Tajikistan

Tajikistan national nutrition survey Oct/Nov 2001

Format
Assessment
Source
Posted
Originally published


SUMMARY REPORT
I. Introduction

The National Nutrition Survey 2001 is a collaborative work that complements 2 previous National Nutrition Surveys conducted in Sept/Oct 2000 and Sept/Oct 1999.

The survey combined an analysis of the nutritional situation of children aged 6-59 months and their care-givers in four regions of the country, with a causal analysis assessing the relative importance of factors known to cause acute malnutrition.

The survey was funded by USAID. It was instigated and designed by CARE International Tajikistan.

Training was conducted by CARE International Tajikistan and AAH-UK. AAH-UK acted as a coordinating agency to assist in oversee the implementation, analysis and interpretation of results and publicisedissemination of the conclusions and recommendations of the survey.

The data collection took place between 24th October and 16th November 2001, and was conducted by 10 collaborating agencies: the International Federation of the Red Cross and Red Crescent Societies (IFRC) in partnership with the Red Crescent Society of Tajikistan (RCST), Mission Ost, Medecins Sans Frontieres - Holland (MSF-H), Save the Children-USA (SC-USA), Children’s Aid Direct (CAD), Mercy Corps Tajikistan, Action Against Hunger (AAH-UK), CARE, the United Nations World Food Program (WFP) and the National Nutrition Institute of Tajikistan.

The four administrative regions of Tajikistan selected for the survey were: Kurgan Teppe Region (West Khatlon); Kouliab Region (East Khatlon); RRS Region; Sughd Region.

Results were analysed simultaneously by AAH-UK and by Tulane University, New Orleans.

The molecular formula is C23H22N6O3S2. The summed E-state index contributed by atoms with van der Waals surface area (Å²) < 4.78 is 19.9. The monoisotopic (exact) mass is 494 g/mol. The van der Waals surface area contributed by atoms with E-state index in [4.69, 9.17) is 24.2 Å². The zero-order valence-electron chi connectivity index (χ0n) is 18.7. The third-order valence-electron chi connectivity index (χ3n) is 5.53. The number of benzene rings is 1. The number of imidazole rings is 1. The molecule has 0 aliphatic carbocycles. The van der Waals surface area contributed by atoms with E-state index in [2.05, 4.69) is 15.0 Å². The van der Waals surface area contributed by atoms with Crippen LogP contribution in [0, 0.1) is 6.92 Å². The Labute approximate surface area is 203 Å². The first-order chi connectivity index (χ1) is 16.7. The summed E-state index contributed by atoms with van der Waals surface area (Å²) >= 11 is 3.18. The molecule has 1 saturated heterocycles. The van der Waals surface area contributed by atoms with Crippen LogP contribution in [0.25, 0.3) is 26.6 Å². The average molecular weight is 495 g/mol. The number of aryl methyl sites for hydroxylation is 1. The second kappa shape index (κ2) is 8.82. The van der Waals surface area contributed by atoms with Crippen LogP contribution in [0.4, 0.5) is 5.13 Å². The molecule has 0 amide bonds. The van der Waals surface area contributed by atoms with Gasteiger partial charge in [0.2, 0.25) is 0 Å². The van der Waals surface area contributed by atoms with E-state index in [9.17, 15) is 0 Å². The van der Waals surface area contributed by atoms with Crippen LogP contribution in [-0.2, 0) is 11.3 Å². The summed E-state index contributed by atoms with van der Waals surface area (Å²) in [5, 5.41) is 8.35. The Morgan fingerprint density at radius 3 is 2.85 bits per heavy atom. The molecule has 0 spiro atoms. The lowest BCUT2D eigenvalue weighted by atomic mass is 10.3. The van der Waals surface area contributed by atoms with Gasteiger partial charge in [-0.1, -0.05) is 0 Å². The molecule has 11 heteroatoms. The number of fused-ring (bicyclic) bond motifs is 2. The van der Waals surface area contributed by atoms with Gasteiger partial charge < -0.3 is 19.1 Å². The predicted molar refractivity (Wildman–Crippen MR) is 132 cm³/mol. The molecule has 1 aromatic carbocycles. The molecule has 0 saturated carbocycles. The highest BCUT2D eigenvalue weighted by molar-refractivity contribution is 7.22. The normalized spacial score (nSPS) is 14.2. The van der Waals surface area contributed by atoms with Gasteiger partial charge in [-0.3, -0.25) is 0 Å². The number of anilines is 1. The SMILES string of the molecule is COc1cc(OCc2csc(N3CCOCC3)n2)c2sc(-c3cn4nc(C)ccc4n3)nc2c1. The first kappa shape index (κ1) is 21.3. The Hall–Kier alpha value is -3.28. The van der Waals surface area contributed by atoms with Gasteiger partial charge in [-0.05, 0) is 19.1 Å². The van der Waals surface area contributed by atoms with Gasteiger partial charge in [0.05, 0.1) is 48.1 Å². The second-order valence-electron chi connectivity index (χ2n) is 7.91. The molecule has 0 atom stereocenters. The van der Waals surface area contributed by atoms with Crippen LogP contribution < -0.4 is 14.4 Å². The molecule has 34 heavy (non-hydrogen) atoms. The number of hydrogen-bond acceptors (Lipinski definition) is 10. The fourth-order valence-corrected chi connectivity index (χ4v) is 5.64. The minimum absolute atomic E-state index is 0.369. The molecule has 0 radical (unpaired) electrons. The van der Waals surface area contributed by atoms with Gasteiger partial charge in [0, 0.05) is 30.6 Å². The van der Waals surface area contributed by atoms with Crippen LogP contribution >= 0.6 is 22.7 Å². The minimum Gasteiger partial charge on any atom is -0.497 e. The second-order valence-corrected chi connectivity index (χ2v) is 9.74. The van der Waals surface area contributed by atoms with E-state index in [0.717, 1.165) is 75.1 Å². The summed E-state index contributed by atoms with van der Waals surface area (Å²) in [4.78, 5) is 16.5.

This is a preliminary report intending to present a summary of the main findings and results of the National Nutrition Survey. A draft comprehensive report (in both English and Russian) has been presented to all implementing partners. The release of the final report will follow, subject to inter-agency endorsement.

II. Aims and objectives

Main Aim: To assess the nutritional status of children aged from 6 to 59 months old and their care-givers in 4 administrative regions of Tajikistan and to conduct a causal analysis of the current situation to provide insights into specific factors causing malnutrition in each of the 4 regions.

Specific Objectives

  • To evaluate the rates of malnutrition of children aged 6-59 months.
  • To evaluate the nutrition status of the primary caregivers of these same children.
  • To identify variations in malnutrition and influencing factors between the 4 administrative regions of Tajikistan.
  • To assess the relative importance of different factors which cause acute malnutrition of children and their caregivers.
  • To make relevant comparisons between the present survey and the National Nutrition Surveys of 2000 and 1999 where possible.

III. Methodology

The standard two-stage cluster sampling methodology was used to randomly select 30 children from 30 clusters in each survey region. Children from 6- 59 months of age were selected, to represent the age group most vulnerable to disease and malnutrition, and resulting morbidity and mortality.

Mothers or primary care givers of these selected children were also measured and interviewed, using a structured questionnaire to assess household food security issues, child feeding practices and morbidity information. A focus group was conducted in each cluster in which 7-10 people representing a cross-section of the community participated.